The developer Fulton Hogan and buyers of the properties will then pay a direct infrastructure charge which will be used to pay off the loan to the ACC.

The key to this financial roundabout is that Auckland Council does not have to borrow the money itself to build sewerage, water systems or roads. 

Town said: “The debt sits on someone else’s balance sheet, not on ours, and there is a revenue stream that is not rates that could be used to repay that debt…. The big breakthrough with CIP is the identification of a revenue stream. We have struggled with that challenge.

“We know the Government is looking at how do they create a framework that means we could do more like that. [Milldale] is fairly modest in terms of scale as a financial arrangement – how could we expand that model?”

There has been talk of one of the Council Controlled Organisations, Watercare, coming in for similar attention – where its debt could be shifted to a special purpose vehicle and not be part of Auckland Council’s debt burden. Town would only say: “There’s a lot of politics swinging around making changes to the Auckland model.”

But he did say the City Rail Link debt, which the council splits half and half with the Government and which is likely to increase by up to $1 billion due to cost pressures, could be contender for being moved off balance sheets “some time in the future”.

How will the Council keep its own spending low?

Ever since it was formed after amalgamation, the Auckland Council has faced criticism that it has not delivered the savings – mooted at the time or imagined by interest groups or ratepayers. 

Town provides figures showing the council has made savings of nearly $1.3 billion since 2011 and last year alone the cumulative effects of the cuts was $270 million. 

He has been charged with finding $23m extra in cuts this year and then $23m and $16m beyond that in the two years to come. The total savings over the next decade are estimated at $565m – with a further half billion dollars to be reached “in cost avoidance and savings” through the capital programme.

Has the Super City done enough to operate efficiently? Town mentions cuts in “back-office costs” and procurement as further areas for attention, even if those areas have been targeted before. “Just because we have done something four years ago, four years on, we have got to go back and see for the coming year can we do even better?”

Certainly the organisation is streamlining, squeezing and re-modelling itself pretty continuously. A March report to the Performance Review and Value for Money committee of councillors shows everything from cheaper internet connections to negotiating lower reparations when leaving property leases as achieved savings. Under a ‘prudent financial management’ subheading, the report says savings had been made by “decommissioning budgeted inactive roles”.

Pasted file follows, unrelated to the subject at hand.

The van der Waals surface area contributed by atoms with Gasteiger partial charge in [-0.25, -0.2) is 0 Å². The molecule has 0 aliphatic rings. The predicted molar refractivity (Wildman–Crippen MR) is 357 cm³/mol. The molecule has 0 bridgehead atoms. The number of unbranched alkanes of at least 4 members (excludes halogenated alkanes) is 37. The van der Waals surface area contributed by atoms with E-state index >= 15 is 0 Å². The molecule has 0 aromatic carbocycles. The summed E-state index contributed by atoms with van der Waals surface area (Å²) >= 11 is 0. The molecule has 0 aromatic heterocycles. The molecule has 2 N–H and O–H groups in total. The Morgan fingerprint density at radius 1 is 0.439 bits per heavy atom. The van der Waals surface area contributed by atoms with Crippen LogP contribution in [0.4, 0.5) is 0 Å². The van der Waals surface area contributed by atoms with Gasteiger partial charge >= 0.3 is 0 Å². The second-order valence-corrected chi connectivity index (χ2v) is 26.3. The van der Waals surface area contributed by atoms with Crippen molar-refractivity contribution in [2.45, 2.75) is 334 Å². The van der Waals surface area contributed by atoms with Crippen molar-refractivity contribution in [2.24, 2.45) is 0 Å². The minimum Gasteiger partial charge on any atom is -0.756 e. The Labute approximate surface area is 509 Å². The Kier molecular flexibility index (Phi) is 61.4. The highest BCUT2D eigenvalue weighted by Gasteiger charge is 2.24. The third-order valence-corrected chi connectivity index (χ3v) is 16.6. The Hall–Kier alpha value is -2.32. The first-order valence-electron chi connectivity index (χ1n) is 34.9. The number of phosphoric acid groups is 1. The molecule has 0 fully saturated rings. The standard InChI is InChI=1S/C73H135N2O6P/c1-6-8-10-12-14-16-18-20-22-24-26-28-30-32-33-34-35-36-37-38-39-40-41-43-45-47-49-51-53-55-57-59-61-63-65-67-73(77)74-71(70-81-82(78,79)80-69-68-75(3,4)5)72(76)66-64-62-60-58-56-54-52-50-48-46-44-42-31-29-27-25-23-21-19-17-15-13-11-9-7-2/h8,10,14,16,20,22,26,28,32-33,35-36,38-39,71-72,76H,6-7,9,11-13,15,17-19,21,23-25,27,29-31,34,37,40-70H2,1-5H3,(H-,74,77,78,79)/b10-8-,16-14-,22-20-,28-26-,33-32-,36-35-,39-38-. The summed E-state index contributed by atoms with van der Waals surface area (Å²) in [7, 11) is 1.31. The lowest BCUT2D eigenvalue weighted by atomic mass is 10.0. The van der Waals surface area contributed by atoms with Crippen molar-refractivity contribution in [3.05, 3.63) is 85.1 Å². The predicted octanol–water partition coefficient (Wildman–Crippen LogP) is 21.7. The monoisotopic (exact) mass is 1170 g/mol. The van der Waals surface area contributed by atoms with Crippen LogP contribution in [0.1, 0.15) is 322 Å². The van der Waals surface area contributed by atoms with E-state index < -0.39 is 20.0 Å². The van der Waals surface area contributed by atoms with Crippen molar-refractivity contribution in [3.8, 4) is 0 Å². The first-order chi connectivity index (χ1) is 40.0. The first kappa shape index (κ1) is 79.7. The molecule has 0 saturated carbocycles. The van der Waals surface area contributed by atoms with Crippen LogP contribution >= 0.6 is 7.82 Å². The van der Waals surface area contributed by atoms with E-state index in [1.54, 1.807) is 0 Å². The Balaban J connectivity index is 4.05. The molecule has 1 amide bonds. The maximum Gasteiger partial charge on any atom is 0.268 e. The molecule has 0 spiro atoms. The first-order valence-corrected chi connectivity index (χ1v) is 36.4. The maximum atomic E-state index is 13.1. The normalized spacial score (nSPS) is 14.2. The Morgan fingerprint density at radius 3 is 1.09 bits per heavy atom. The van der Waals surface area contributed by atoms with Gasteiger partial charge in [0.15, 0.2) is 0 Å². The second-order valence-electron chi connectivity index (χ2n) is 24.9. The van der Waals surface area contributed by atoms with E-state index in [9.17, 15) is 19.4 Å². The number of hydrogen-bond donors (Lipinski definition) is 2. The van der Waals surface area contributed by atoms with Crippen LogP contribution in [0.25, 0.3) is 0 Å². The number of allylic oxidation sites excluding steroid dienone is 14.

In its internal management, the council has also shrunk its own corporate strategy – from 200 policies down to ‘six steps up’ .

Town believes core operations are relatively efficient, moving from just over $2 billion in 2012 to around $2.2b last year, but as the council makes new capital investments to cater for growth, it also cops higher costs of interest on borrowings and of depreciation on the new assets added. That, he argues, is the main reason for total costs rising from $3b six years ago to more than $3.6b last year.

More to do

Does he think Aucklanders have been well-served by the council since amalgamation? “I do, but there’s a qualification you have to make there. It does depend on how engaged you are in the bigger picture of Auckland. I think people agree in a large majority that to have a big, single plan is good for Auckland. 

“The bit that is challenging is the local bit, the local board connection. There’s very diverse views over whether that’s working or not.”

Whether the council-owned companies are working sufficiently seamlessly with the council itself is also an open question.

They talk about the group of organisations together as the ‘Auckland Council family’. Town says the CCOs’ statements of intent for the next year are now under scrutiny. A number of board chairs have changed, including Ateed, Panuku, Regional Facilities Auckland, and shortly at Auckland Transport with the departure of Dr Lester Levy.

“It is not at perfection as a seamless family. We’re not there and we are going to keep working at it.”

*See also: Worse to come for Auckland drivers

Tim Murphy is co-editor of Newsroom. He writes about politics, Auckland, and media. Twitter: @tmurphynz

Leave a comment